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The Wall

Watched the 1982 film ‘Pink Floyd The Wall’ with my son a couple of times during recent weeks. It made a strong impression on him, as I hoped it would, whilst reminding me just how powerful an audio / visual experience it provides.

It had been a long time since I last saw it. I was looking through some old VHS tapes when I came across the copy I bought back in the ’80s, so we watched it from that. I then ordered the DVD, so we could get the best from the soundtrack, and absorbed it again, this time all loud and proper for the full-on aural effect.

It’s a film that some would place amongst the all-time greats, some regard as seriously flawed, whilst others just don’t get it at all. The fact that there’s so little dialogue is off-putting for those who like more orthodox forms of storytelling, but this is what makes it so unique and innovative. The semi-autobiographical tale of Pink (aka Floyd’s Roger Waters) is told via the band’s songs, Gerald Scarfe’s animation, and the cinematic visualization of its director, Alan Parker.

The beginning of the film, with Vera Lynn’s ‘The Little Boy That Santa Claus Forgot’ playing as the camera moves down the hotel corridor, perfectly sets the tone for the often surreal trip ahead as we’re transported through various points of Pink’s life, from his father’s death in World War II through to his eventual fascistic fuelled madness.

Its critics might call it bleak and depressing, and Waters himself has questioned its lack of humour, but it’s a film that really touches a nerve, an intensely inspired ode to alienation, with, of course, an astonishing soundtrack – one thing’s for sure, there’s nothing quite like it. Given the collective egos of Waters, Scarfe and Parker, all leading players in their own fields and used to getting their own way, the making of the movie was, as Waters remembered “a very unnerving and unpleasant experience… we all fell out in a big way”. But sometimes you need to suffer for your art, and the result is a spectacular assault on the sense – even now, almost thirty years on, there hasn’t been a modern ‘musical’ that has come close to the ambition of ‘The Wall’.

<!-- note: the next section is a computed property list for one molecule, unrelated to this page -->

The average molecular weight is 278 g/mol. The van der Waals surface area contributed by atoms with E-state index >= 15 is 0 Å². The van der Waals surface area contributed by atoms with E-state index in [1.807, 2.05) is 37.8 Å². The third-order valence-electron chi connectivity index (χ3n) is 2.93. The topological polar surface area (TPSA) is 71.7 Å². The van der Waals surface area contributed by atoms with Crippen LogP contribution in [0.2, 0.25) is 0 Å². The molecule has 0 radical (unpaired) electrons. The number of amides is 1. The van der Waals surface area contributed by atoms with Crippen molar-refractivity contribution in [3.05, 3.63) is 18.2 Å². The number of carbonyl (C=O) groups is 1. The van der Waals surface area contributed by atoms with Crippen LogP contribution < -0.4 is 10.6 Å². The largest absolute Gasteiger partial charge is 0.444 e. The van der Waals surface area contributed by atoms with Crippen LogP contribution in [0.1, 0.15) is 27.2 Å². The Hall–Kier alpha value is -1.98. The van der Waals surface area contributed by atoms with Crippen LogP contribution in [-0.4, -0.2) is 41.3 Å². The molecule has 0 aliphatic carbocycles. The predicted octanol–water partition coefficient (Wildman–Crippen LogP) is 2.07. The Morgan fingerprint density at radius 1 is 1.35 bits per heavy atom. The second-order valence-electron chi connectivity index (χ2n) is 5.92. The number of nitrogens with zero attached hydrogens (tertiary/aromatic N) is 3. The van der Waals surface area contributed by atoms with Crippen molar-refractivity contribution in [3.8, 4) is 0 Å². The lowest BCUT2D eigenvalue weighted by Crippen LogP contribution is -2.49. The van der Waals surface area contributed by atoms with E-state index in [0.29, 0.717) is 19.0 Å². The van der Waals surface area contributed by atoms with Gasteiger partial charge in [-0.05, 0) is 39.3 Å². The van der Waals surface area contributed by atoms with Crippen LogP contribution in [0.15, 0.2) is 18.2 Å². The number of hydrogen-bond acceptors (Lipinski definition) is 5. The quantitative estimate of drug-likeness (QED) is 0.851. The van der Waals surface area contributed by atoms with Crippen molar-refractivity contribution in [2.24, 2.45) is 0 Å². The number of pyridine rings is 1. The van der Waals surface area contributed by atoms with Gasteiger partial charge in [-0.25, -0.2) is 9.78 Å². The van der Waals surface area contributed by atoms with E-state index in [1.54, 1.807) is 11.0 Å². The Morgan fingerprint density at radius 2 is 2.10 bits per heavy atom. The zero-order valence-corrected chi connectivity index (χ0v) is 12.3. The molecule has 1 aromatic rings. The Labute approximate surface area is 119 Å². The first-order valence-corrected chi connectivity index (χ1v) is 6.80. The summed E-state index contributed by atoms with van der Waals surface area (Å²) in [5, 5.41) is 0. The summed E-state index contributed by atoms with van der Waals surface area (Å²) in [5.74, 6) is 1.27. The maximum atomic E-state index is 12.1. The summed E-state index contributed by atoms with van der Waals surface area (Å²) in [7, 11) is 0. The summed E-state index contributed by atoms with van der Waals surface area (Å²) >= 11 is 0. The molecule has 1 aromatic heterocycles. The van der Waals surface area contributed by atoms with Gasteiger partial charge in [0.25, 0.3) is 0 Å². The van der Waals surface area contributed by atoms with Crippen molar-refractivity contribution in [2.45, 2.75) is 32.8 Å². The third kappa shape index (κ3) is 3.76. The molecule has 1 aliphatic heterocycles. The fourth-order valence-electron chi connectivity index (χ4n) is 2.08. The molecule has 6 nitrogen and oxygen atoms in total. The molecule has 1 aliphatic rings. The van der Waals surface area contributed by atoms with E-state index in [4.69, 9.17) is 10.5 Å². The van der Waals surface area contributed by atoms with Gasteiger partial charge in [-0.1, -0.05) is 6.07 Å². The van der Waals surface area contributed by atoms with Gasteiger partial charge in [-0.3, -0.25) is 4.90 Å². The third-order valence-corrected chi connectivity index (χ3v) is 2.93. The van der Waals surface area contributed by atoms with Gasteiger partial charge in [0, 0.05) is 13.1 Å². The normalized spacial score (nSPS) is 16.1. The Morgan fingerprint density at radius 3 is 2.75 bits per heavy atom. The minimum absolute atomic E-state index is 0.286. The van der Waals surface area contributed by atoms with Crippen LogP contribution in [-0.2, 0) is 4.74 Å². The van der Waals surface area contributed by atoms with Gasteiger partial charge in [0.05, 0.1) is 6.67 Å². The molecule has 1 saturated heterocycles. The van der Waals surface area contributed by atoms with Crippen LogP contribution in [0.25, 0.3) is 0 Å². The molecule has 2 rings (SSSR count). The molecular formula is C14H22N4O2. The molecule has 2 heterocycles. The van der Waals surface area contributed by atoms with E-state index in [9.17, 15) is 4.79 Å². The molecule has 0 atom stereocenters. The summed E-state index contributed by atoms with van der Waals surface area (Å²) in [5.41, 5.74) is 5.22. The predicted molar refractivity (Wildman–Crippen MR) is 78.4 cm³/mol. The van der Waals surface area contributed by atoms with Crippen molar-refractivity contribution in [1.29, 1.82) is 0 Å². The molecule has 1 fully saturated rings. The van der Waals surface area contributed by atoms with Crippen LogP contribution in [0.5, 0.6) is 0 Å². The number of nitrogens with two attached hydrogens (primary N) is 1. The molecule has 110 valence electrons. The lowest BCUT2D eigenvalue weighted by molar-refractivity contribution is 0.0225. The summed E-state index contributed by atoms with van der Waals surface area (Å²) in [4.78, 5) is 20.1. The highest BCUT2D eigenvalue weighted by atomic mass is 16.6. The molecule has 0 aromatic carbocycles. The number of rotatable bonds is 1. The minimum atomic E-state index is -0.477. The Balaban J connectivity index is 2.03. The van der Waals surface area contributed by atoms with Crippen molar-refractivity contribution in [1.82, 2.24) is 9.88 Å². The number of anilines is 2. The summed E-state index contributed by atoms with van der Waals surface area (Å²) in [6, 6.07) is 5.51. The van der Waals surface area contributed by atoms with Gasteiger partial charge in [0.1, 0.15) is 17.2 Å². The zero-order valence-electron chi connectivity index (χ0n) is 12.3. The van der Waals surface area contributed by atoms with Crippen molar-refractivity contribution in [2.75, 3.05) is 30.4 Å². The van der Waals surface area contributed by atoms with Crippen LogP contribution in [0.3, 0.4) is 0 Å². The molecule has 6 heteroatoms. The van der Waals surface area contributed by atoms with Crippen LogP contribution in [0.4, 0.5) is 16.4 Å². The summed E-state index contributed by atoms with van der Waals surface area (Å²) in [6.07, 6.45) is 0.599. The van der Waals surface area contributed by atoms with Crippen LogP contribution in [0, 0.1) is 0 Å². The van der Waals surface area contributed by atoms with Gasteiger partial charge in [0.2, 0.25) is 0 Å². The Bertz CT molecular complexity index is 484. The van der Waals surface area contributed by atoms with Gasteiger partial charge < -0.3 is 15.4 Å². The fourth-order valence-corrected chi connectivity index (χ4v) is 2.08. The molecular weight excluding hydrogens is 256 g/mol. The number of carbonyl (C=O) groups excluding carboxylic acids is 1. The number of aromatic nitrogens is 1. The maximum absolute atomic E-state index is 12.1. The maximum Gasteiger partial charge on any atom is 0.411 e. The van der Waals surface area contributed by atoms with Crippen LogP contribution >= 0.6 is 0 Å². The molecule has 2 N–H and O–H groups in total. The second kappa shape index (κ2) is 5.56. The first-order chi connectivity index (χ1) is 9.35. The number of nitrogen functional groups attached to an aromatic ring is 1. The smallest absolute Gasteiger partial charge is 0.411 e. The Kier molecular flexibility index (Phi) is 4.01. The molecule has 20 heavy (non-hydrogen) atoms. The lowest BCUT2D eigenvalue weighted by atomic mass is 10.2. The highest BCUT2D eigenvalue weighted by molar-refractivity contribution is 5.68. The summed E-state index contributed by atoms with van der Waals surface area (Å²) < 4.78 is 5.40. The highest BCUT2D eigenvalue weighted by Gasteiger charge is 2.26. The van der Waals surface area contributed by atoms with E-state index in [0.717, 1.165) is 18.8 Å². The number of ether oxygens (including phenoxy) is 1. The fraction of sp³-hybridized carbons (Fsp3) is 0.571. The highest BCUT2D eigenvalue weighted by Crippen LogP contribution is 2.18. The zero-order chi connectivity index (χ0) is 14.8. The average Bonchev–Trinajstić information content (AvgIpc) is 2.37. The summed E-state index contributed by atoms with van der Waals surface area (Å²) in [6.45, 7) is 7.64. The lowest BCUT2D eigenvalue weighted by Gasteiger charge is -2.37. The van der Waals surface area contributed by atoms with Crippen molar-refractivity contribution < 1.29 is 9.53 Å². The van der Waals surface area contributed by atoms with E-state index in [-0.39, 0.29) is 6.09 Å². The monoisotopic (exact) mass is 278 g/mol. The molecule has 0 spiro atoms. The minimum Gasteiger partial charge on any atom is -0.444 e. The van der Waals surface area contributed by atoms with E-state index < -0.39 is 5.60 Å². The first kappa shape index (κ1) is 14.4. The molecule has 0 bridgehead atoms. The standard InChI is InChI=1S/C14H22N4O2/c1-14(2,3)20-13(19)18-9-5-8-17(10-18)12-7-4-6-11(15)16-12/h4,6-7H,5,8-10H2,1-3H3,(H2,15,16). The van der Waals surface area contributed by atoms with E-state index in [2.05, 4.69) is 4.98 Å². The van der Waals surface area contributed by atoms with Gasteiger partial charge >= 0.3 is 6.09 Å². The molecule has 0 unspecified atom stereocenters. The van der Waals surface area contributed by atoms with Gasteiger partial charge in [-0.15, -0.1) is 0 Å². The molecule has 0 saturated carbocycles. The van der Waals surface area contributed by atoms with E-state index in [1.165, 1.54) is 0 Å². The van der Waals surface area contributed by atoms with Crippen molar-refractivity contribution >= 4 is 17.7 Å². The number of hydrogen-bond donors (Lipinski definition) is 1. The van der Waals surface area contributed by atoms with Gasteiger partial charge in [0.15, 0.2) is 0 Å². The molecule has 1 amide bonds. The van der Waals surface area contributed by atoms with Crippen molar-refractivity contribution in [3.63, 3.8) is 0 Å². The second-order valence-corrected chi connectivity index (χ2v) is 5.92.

Special mention to Bob Geldolf who plays the adult Pink, and pulls it off in fine style. This came after the peak of his own Boomtown Rats pop success (with whom he recorded a couple of UK number 1’s in the late ’70s), and before he was elevated to his best-known role as the Band Aid / Live Aid organizing ‘Saint Bob’. As an actor Geldolf was very much a one-hit wonder, his next film appearance, a cameo in ‘Spiceworld’ 15 years later, in 1997, was certainly a case of from the sublime to the ridiculous.

Roger Waters has often been accused of egomania and narcissism, and his fall-outs with the other members of Pink Floyd are well documented, but ‘The Wall’ remains a great triumph and his vision must be thoroughly applauded. It’s the group’s second most successful album (behind ‘Dark Side Of The Moon’) selling over thirty million copies, and included the surprise Christmas number 1 in 1979, ‘Another Brick In The Wall (Pt 2)’, which was their first UK hit single since they graced the Top 20 with the Syd Barrett written 1967 psychedelic successes ‘Arnold Layne’ and ‘See Emily Play’ at the start of their recording career – the post-Barrett Floyd being very much regarded as ‘an albums band’.

The DVD is pretty impressive overall with some great special features and a killer menu design. Highlights include two separate documentaries about the movie – ‘The Other Side Of The Wall’, put together for the release back in ’82, and 1999’s ‘Retrospective – Looking Back at The Wall’, with insights from all three main protagonists, plus other contributors to this remarkable project.

Pink Floyd The Wall Wikipedia:
http://en.wikipedia.org/wiki/Pink_Floyd_The_Wall_%28film%29

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2 Responses to The Wall

  1. Abs May 19, 2011 at 8:41 am #

    Enjoyable piece, Greg. I have an unwatched VHS copy. Maybe now is the time to finally dip in!

  2. cezza June 2, 2011 at 5:39 am #

    Certainly touches raw nerves, can never put my feeling on exactly what that feeling is, as you said Greg its the ‘alienation’.

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